When you started in newspapers, did you write about sports?

I actually started in sports. My very first journalism job was the college newspaper and I covered the football team, I covered the wrestling team, which was kind of weird because I knew nothing about wrestling. I would just constantly be comparing these guys to animals. I would say,“He was like a panther out there or whatever.” Then I was a sports columnist. Then, for whatever reason, I decided I wanted to get into covering politics. My last year of college, I covered local government, student government. And that’s what I assumed I might do in my life.

But then my first job, there was an opening to write about popular culture, which I really had never done in college. But it was like all me and my friends were interested in. That’s all we ever talked about. I knew I could do it. So I started writing about music and film and television and all these things in 1994.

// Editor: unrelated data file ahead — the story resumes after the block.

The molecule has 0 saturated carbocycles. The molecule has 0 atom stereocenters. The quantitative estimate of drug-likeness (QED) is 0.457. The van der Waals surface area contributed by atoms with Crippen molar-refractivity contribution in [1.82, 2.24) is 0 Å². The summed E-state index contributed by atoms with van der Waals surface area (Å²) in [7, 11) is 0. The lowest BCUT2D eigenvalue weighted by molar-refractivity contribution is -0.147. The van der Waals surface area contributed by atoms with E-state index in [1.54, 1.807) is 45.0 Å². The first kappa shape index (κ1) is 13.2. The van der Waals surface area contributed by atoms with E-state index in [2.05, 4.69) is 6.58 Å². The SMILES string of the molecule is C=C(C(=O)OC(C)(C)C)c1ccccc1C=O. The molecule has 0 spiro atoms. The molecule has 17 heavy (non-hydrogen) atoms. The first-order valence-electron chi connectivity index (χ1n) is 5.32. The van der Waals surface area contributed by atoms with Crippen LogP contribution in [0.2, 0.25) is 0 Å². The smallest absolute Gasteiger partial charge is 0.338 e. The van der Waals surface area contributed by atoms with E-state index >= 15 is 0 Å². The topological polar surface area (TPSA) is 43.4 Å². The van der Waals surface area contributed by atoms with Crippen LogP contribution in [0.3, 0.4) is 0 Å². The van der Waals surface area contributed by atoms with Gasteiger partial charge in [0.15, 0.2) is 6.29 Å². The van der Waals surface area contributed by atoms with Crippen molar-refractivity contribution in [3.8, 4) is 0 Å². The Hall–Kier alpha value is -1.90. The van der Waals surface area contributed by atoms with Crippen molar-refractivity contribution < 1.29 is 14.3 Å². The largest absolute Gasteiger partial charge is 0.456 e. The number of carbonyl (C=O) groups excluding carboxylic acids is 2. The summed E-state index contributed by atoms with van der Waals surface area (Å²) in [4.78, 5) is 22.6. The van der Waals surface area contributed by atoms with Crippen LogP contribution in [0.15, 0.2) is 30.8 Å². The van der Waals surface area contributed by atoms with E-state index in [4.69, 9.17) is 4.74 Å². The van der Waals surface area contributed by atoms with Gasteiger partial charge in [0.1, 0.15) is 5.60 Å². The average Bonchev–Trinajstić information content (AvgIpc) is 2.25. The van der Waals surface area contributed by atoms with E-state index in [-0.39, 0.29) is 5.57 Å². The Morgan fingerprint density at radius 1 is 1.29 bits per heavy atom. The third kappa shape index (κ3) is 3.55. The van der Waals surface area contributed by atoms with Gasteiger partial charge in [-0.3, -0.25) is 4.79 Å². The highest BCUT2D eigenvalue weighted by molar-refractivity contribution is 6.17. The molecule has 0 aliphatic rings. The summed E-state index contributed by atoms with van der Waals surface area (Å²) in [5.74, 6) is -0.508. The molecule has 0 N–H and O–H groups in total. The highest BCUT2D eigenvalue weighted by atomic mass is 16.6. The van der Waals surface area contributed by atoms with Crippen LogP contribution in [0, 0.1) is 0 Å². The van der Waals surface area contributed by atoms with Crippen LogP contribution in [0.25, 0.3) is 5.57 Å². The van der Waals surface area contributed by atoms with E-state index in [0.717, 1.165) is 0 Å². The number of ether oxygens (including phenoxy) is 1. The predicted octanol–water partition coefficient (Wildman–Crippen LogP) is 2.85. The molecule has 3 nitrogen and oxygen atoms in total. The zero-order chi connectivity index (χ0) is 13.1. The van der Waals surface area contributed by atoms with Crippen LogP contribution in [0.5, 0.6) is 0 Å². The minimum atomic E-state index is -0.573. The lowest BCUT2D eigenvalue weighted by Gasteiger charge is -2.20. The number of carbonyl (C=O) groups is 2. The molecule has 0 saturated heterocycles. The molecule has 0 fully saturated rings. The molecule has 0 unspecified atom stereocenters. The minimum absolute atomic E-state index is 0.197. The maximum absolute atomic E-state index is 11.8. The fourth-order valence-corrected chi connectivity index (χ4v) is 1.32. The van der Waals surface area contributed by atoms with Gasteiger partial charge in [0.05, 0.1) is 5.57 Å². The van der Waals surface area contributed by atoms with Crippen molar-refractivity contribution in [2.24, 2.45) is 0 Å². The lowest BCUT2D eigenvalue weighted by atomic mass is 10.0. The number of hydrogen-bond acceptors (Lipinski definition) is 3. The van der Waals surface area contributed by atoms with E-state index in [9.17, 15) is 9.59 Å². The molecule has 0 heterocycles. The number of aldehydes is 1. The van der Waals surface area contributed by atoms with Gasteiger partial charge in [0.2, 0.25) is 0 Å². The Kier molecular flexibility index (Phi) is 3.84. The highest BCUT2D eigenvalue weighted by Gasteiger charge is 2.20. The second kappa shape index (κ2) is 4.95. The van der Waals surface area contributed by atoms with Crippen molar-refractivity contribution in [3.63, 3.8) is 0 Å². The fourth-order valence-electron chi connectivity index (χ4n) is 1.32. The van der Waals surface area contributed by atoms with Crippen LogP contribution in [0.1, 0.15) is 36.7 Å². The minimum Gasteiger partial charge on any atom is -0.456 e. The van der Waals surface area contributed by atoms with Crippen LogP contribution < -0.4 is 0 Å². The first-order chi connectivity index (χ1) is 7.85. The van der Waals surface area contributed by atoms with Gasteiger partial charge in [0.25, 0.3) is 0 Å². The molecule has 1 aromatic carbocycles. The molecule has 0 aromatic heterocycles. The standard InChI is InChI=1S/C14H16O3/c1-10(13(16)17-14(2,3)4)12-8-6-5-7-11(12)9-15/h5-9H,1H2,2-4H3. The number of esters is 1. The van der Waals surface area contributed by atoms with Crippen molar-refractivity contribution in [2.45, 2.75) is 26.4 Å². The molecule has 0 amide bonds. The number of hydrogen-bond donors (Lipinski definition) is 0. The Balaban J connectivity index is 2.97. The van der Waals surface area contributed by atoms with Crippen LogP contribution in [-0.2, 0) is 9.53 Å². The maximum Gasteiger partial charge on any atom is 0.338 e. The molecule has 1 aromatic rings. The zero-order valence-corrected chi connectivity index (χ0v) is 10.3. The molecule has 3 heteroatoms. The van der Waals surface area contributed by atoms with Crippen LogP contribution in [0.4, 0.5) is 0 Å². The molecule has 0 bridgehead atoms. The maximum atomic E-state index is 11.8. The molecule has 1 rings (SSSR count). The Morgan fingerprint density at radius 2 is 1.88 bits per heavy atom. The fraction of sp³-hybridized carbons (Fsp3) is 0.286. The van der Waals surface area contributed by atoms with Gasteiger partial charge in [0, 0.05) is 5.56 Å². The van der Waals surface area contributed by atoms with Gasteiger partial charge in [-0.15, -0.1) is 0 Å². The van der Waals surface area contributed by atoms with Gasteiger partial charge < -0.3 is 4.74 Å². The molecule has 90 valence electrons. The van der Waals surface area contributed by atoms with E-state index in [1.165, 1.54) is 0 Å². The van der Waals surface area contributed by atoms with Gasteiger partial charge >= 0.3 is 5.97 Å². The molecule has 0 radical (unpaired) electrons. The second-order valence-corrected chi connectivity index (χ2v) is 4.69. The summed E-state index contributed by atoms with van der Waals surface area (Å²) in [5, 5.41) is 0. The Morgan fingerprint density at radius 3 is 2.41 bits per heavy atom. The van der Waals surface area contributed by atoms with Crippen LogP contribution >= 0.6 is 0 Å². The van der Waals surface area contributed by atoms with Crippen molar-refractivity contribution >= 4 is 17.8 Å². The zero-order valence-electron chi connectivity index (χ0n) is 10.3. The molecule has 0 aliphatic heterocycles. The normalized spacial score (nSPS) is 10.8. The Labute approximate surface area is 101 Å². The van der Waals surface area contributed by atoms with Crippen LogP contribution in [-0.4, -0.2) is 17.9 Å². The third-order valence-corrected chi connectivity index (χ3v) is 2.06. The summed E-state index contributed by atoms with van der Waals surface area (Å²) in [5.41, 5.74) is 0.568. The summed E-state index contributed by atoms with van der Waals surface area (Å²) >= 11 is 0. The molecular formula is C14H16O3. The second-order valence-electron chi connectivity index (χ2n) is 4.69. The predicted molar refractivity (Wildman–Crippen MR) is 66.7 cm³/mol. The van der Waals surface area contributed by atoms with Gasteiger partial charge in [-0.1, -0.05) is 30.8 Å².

Then, because I was doing that, there seemed to be an assumption that, “Well, he must not be interested in sports.” There was a real chasm between writing about Radiohead and writing about the Dallas Cowboys. It was just no one did it. It was very rare to do that. It wasn’t until I think “Sex, Drugs, and Cocoa Puffs” came out, and there was an essay in there about the Celtics and the Lakers, that people were like, “Whoa, it’s interesting. It seems like he has interest in this.”

Now I think there’s some people who think of me as a sports person because of Bill Simmons. I feel extremely lucky that I have been able to be something that I don’t think is going to exist in the future, which is a generalist. I am able to write about whatever subject I want. There is nothing that somebody would tell me I can’t write about at this point in my life.

There’s some people who might say, “I don’t think you’re qualified to do that.” But I would be like, “We’ll see. I’ll tell you when I’m done or whatever.” I get the sense that the idea of the generalist is sort of disappearing, but that’s what I am, you know?

Q&A: Chuck Klosterman on the role newspapers played in his early career

Why is your approach not long for this world?